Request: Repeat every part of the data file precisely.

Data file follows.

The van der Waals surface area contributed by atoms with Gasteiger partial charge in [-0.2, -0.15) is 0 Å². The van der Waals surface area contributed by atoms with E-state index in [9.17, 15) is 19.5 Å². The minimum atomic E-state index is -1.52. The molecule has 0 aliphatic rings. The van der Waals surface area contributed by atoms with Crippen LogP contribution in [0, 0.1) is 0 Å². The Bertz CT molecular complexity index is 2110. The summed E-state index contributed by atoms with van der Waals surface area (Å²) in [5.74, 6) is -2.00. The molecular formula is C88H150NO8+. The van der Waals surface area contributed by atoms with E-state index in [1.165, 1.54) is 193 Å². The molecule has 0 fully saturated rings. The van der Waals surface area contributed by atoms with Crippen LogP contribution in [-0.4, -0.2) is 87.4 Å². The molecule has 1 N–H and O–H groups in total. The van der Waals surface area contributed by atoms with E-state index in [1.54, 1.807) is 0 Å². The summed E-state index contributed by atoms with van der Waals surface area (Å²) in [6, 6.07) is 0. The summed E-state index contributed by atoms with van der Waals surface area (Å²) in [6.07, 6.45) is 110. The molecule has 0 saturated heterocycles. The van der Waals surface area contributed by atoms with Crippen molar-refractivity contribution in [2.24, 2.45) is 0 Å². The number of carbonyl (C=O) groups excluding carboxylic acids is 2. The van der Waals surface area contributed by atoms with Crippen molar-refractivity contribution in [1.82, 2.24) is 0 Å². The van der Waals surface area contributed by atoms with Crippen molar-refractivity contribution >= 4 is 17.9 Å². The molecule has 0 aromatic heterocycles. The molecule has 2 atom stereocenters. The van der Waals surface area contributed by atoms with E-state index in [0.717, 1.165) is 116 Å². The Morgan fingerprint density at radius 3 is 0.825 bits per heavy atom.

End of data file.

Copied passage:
The van der Waals surface area contributed by atoms with Gasteiger partial charge in [-0.2, -0.15) is 0 Å². The van der Waals surface area contributed by atoms with E-state index in [9.17, 15) is 19.5 Å². The minimum atomic E-state index is -1.52. The molecule has 0 aliphatic rings. The van der Waals surface area contributed by atoms with Crippen LogP contribution in [0, 0.1) is 0 Å². The Bertz CT molecular complexity index is 2110. The summed E-state index contributed by atoms with van der Waals surface area (Å²) in [5.74, 6) is -2.00. The molecular formula is C88H150NO8+. The van der Waals surface area contributed by atoms with E-state index in [1.165, 1.54) is 193 Å². The molecule has 0 fully saturated rings. The van der Waals surface area contributed by atoms with Crippen LogP contribution in [-0.4, -0.2) is 87.4 Å². The molecule has 1 N–H and O–H groups in total. The van der Waals surface area contributed by atoms with E-state index in [1.54, 1.807) is 0 Å². The summed E-state index contributed by atoms with van der Waals surface area (Å²) in [6, 6.07) is 0. The summed E-state index contributed by atoms with van der Waals surface area (Å²) in [6.07, 6.45) is 110. The molecule has 0 saturated heterocycles. The van der Waals surface area contributed by atoms with Crippen molar-refractivity contribution in [2.24, 2.45) is 0 Å². The number of carbonyl (C=O) groups excluding carboxylic acids is 2. The van der Waals surface area contributed by atoms with Crippen molar-refractivity contribution in [1.82, 2.24) is 0 Å². The van der Waals surface area contributed by atoms with Crippen molar-refractivity contribution >= 4 is 17.9 Å². The molecule has 0 aromatic heterocycles. The molecule has 2 atom stereocenters. The van der Waals surface area contributed by atoms with E-state index in [0.717, 1.165) is 116 Å². The Morgan fingerprint density at radius 3 is 0.825 bits per heavy atom.